Pgs 112-113 "I stood by as Adric attempted to control the descending freighter." Earthshock.

    Pg 113 "You and I know that his death was obvious, that his destiny was to aid in the extinction of the dinosaurs. Not even cause it. The arrival of the moon in Earth orbit did that." Earthshock, Doctor Who and the Silurians

    "And wasn't Katarina's sacrifice a little uninformed?" The Daleks' Master Plan.

    "I watched as you punished your companion over the matter of Gabriel Chase, used her in the most outrageous manner to contain the manifestation of Fenric." Ghost Light, The Curse of Fenric.

    Pg 115 "The big lad with the curly hair, the one who thought it was a costume party." The Sixth Doctor.

    Pg 117 "He was a bit of a hippy, sir. Kept a whole platoon of the lads around just so as he could argue with us. He had a vineyard too - and a racetrack, where he used to drive that car of his." The vineyard connects with his penchant for fine wine in 'Day of the Daleks'.

    "A simple hut, adorned with hangings that the Nazi recognised as containing symbols of the Dharma-Body of the Buddha" Planet of the Spiders.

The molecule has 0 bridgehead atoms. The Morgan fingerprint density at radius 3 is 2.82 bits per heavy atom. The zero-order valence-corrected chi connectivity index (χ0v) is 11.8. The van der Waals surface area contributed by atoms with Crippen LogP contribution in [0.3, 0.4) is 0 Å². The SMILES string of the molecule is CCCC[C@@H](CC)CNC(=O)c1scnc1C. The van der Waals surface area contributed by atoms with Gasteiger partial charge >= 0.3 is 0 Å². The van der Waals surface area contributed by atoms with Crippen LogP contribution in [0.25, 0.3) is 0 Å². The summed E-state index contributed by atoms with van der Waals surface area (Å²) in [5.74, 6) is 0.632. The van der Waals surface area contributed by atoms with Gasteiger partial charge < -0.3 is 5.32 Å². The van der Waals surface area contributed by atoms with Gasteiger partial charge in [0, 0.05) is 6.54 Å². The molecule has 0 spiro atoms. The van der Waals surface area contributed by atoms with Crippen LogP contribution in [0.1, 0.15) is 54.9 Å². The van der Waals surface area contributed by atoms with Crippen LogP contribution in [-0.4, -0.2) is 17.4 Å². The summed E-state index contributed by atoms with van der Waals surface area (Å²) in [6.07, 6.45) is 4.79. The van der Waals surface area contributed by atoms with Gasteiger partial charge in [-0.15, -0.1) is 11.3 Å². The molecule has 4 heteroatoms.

Pg 118 "The wetware [...] it was housed in was threaded with symbiotic nuclei." The Two Doctors.

    Pg 122 "He wore a simple white smock and his mouth was covered by a strip of adhesive tape." Spearhead from Space.

    Pg 130 "I was meditating in my hut. Trying to get through to you, as always." Earlier Doctors have reservations about the Seventh Doctor's methods. The Room With No Doors explains that he thinks they have it in for him.

    Pg 131 "Do you remember the Inferno project?" Inferno.

    "I thought that perhaps that had been the divergent factor, that somehow it was the lack of my presence that had led the world into fascism. Such pride." That was hinted at.

    "The truth came to me as I sat there, tired after you called me up to deal with that pickle you were in." Timewyrm: Genesys.

    "It occurred to me that in that fascist Earth I glimpsed, there were posters of a man, their great leader. Old chap, it took me so long to realize. That face was one of those that I had been offered at my trial." Paul appears to have thought of this first, although it didn't make it into The Discontinuity Guide. Also, the BBC Video release of Inferno includes a previously cut scene in the alternate universe, after the pit head explosion. Jon Pertwee provided the voice for a propaganda newsreader (Pertwee was supposedly doing an impression of Lord Haw-Haw, a German propaganda tool against BBC Radio during the Second World War) warning of the spreading disaster. So maybe the Leader stooped to delivering special news bulletins.